Detox is a Privilege

Namaste Sweet Spirits,

I'm on hour 28 of a 30 hour journey home from India. I simultaneously want to touch down to my familiar world and yet stay in the world I was just introduced to.

India it is said has to be experienced, you cannot explain it. This is so true. What is also true is that one either loves or hates India and now I get it. You either can tolerate the chaos or you can't. You either love the bustle and lack of hygiene or you don't. You either see the beauty beyond all of the filth or you don't. My expectations of what I would experience are so different than what I have come away with.

Yes, India is filthy, dirty, smelly, loud, dusty, crowded and a total assault on your senses. It can really get to you at times and you find yourself fleeing back to your hotel room, slam the door and collapse on your bed trying to breathe clean air and dumb your senses down for just a bit. I had to tie a scarf around my mouth as a pollution solution and have wound up with a bronchitis like cough anyway. The air quality is something we all take for granted….. just for starters.

When I got off the plane in New Delhi I wondered how the pilot could land in such lack of visibility, I said to my driver "where is the fire? It must be huge"…. he paused and said "No, Ma'am this is Delhi, there is no fire." I tried not to worry about my own lungs but to think about being unable to escape this air for life.

But what I am taking away is far greater than just having cow shit on the bottom of my shoes.
I watched the poorest people bathe in the Ganges, retaining their dignity and privacy by wrapping themselves in colorful saris. They bathe as part of their purification ritual -- the smells of India are not coming from the people, but from the cities themselves. I witnessed the 'homeless' in total prayer all day long, every time I passed them on the street they were elsewhere deep in meditation-- not praying for a Big Mac but likely giving thanks for all that they had. I hugged strangers after a 2 minute conversation where they gave me their heart and said they were grateful to count me among their friends. I offered one such new friend some money and he said "now I am angry at you, I do not need your money; I just need your heart".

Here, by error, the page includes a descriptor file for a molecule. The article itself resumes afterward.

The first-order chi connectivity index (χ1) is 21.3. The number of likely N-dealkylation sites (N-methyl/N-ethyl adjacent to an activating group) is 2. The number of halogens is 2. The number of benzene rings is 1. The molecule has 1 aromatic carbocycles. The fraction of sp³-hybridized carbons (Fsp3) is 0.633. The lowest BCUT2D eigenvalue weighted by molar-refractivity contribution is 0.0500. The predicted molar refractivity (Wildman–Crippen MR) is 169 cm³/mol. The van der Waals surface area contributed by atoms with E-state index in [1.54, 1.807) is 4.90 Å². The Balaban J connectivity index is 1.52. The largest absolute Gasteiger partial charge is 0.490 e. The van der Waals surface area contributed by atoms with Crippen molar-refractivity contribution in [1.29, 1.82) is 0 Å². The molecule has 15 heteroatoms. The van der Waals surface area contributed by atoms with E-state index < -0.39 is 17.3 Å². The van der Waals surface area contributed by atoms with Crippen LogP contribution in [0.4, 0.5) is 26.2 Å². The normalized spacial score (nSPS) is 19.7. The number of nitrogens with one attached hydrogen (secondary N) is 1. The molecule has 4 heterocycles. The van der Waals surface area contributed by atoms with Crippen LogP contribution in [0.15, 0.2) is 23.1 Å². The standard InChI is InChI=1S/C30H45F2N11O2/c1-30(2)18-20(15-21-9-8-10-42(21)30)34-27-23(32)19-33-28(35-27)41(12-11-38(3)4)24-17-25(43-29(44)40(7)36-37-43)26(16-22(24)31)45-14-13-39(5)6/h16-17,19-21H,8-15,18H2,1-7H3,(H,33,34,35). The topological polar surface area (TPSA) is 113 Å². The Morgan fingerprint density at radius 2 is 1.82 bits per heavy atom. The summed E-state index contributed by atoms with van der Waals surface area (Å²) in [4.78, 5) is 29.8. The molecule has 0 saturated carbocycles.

I walked through the market every day dodging mopeds, motorcycles, cows, dogs and frequent piles of poop on the ground. My new friends would yell across the market when they saw me coming, "Mary!!! Will you marry me?" then fall over laughing... every single day. They never want to say "no" to you, but instead "yes, of course" at any request, even if they could not accomplish it. Each time passing an employee in our hotel, they would put their hand to their heart, nod their head and say "namaste" with a tear jerking smile, even if you passed them 23 times per day.

There are fresh veggies for sale everywhere, forget the millions of flies on them, they are there. Eggplant, cauliflower, cucumber, apples, tomatoes, apples and more…. in addition to some I never could describe or explain.

School kids come out of school holding hands smiling the biggest smiles yelling "Hi" proudly displaying the one English word they may know. Men holding hands strolling and 4 people to a mo-ped. Everyone is smiling and singing…. no one is yelling and no babies are crying. There is music everywhere, either played in the market or on the dirt path, live music provided by a single musician with a flute or some other indescribable instrument. Beautiful. I felt at times like I was floating, literally. I know there are parts of India that would not be described this way, there is a big dark underbelly there too, I was fortunate to see this beautiful town in the foothills of the Himalayas, Rishikesh.

I am struck by how much of a privilege it is to even discuss detoxification. We are fortunate westerners to have air quality monitoring programs, to not don't burn our trash, that industry is regulated (mostly) for its disposal of its waste, that public health measures keep animal poop off of our streets, that our water is clean and that animals are mostly kept separate from people. No monkey is going to grab your backpack or you don't have to worry about hitting a cow on the road.

I occasionally felt some pangs of guilt as I thought about my mission to teach people how to detoxify safely and on a day-to-day basis. I wondered if I would feel my mission was pointless if I lived there or if I would instead try to make some major inroads to making a difference, Erin Brockovich-style. Where would one start? Ultimately, I kept coming back to the gift of these lives that we all have, that we have the ability to make choices to improve and sustain good health and that we need to think of our bodies as vehicles for change not only for ourselves but for our planet.

Does this mean I change any of my recommendations for detoxification? Certainly not. In fact I say continue in our desire to understand detoxification and give thanks for being able to do so. I will include in my prayers from now on the health of people on the planet who are less fortunate and perhaps even one day be part of the solution to their exposures. Think big or go home…..
~Mary Shackelton

Live from your Spirit, Love your life,